For analysis of the 3′ end of the negative strand [3′ (−)], we used the sequences complementary to the entire 5′ NTR in three different variants (Fig. (Fig.5B):5B): the authentic Con1 sequence [3′ (−)Con], the authentic published JFH1 sequence [3′ (−) JFH] terminating with uridine, and the JFH1 sequence with an additional cytidine at the 3′ end [3′ (−)C JFH], resembling the 5′ end of the in vitro-transcribed replicon RNAs used in this and several other studies (24, 66). Both RdRps produced only one dominant reaction product corresponding in size to the template (Fig. (Fig.5C,5C, compare lanes 8 to 13 with lane 7), indicating that de novo initiation was the preferred reaction when these templates were used. Although the templates were used with very different efficiencies, both RdRps exhibited the same preferences. The authentic JFH1 negative-strand 3′ end [3′ (−)JFH] yielded the smallest amount of reaction products (Fig. (Fig.5C,5C, lanes 9 and 12); 3′ (−)Con was 1.2- to 1.4-fold and 1.7- to 1.9-fold more efficient for JFH1 and Con1 RdRp (lanes 10 and 13), respectively, whereas 3′ (−)C JFH resulted in more than 10-fold increased levels of RNA synthesis for both RdRps compared to the same template lacking the terminal cytidine (compare lanes 8 and 11 to lanes 9 and 12, respectively). These results indicated that guanosine was the preferred nucleotide for de novo initiation in vitro and that this parameter was more important for efficient RNA synthesis than the genotype of the template. Although the Con1 template also allowed de novo initiation starting with guanosine, it was used with much lower efficiencies by both RdRps than 3′ (−)C JFH, implying that NS5B had no clear genotype-specific template preference for the 3′ end of the negative strand in vitro.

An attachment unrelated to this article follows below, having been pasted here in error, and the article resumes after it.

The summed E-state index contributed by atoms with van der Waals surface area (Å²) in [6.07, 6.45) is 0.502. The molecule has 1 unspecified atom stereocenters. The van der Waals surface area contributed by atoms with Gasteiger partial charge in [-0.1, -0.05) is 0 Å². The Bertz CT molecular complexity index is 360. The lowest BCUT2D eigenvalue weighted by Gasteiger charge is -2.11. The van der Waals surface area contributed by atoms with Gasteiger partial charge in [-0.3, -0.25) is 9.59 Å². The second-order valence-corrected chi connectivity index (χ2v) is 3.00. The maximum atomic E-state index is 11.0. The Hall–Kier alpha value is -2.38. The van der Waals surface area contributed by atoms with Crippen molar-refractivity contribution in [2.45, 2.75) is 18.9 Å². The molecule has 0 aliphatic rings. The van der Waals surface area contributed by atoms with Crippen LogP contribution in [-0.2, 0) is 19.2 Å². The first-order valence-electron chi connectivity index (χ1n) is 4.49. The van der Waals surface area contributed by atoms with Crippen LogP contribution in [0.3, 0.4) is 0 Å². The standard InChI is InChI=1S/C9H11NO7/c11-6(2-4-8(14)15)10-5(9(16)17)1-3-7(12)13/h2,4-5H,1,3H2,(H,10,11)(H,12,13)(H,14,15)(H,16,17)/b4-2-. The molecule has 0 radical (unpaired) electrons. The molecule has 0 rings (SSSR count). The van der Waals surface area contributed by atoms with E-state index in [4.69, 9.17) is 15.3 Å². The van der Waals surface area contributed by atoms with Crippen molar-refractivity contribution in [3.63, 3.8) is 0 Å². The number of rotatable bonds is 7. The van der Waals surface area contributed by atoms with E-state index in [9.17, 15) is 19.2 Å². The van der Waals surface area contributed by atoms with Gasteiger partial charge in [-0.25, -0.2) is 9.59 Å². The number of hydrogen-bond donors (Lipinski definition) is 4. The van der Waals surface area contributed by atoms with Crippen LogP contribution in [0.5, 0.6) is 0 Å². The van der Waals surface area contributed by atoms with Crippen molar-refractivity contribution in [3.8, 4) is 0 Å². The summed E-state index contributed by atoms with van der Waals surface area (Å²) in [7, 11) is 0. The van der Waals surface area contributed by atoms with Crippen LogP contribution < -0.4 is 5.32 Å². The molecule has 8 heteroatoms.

In summary, recombinant NS5B proteins from both Con1 and JFH1 showed some genotype-specific preference for templates with a homologous X region. In contrast, templates comprising the 3′ end of the negative strand were utilized by both RdRps without evident genotype specificity.